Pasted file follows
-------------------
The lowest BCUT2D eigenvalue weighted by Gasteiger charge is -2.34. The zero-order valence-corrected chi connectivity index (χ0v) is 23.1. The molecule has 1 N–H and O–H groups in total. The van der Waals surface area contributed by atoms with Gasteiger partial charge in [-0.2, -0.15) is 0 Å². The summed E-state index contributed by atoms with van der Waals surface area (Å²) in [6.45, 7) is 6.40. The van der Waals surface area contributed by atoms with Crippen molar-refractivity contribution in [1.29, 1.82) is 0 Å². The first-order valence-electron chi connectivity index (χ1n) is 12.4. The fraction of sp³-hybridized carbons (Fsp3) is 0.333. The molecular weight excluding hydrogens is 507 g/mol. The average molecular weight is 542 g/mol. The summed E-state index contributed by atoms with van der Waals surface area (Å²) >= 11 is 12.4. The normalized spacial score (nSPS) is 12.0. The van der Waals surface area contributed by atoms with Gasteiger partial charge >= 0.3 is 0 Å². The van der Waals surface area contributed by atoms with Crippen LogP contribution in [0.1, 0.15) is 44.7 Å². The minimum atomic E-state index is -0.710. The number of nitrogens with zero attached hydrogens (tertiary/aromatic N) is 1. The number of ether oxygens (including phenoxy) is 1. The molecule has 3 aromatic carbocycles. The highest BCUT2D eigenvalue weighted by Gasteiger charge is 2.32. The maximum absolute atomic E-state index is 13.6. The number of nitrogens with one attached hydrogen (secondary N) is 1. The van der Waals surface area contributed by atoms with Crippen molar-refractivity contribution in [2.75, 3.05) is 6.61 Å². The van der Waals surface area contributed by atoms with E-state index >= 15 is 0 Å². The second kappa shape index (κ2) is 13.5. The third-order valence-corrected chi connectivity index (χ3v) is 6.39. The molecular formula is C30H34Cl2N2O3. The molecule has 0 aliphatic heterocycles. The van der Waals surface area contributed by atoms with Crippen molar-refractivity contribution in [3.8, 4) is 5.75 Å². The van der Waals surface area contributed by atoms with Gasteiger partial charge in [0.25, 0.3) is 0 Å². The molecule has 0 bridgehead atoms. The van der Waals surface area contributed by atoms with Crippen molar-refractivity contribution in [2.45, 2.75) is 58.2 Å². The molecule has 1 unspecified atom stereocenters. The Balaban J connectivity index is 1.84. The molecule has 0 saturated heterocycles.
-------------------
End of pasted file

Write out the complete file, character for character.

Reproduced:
The lowest BCUT2D eigenvalue weighted by Gasteiger charge is -2.34. The zero-order valence-corrected chi connectivity index (χ0v) is 23.1. The molecule has 1 N–H and O–H groups in total. The van der Waals surface area contributed by atoms with Gasteiger partial charge in [-0.2, -0.15) is 0 Å². The summed E-state index contributed by atoms with van der Waals surface area (Å²) in [6.45, 7) is 6.40. The van der Waals surface area contributed by atoms with Crippen molar-refractivity contribution in [1.29, 1.82) is 0 Å². The first-order valence-electron chi connectivity index (χ1n) is 12.4. The fraction of sp³-hybridized carbons (Fsp3) is 0.333. The molecular weight excluding hydrogens is 507 g/mol. The average molecular weight is 542 g/mol. The summed E-state index contributed by atoms with van der Waals surface area (Å²) >= 11 is 12.4. The normalized spacial score (nSPS) is 12.0. The van der Waals surface area contributed by atoms with Gasteiger partial charge >= 0.3 is 0 Å². The van der Waals surface area contributed by atoms with Crippen LogP contribution in [0.1, 0.15) is 44.7 Å². The minimum atomic E-state index is -0.710. The number of nitrogens with zero attached hydrogens (tertiary/aromatic N) is 1. The number of ether oxygens (including phenoxy) is 1. The molecule has 3 aromatic carbocycles. The highest BCUT2D eigenvalue weighted by Gasteiger charge is 2.32. The maximum absolute atomic E-state index is 13.6. The number of nitrogens with one attached hydrogen (secondary N) is 1. The van der Waals surface area contributed by atoms with Crippen molar-refractivity contribution in [2.75, 3.05) is 6.61 Å². The van der Waals surface area contributed by atoms with E-state index >= 15 is 0 Å². The second kappa shape index (κ2) is 13.5. The third-order valence-corrected chi connectivity index (χ3v) is 6.39. The molecular formula is C30H34Cl2N2O3. The molecule has 0 aliphatic heterocycles. The van der Waals surface area contributed by atoms with Crippen molar-refractivity contribution in [3.8, 4) is 5.75 Å². The van der Waals surface area contributed by atoms with Gasteiger partial charge in [0.25, 0.3) is 0 Å². The molecule has 0 bridgehead atoms. The van der Waals surface area contributed by atoms with Crippen molar-refractivity contribution in [2.45, 2.75) is 58.2 Å². The molecule has 1 unspecified atom stereocenters. The Balaban J connectivity index is 1.84. The molecule has 0 saturated heterocycles.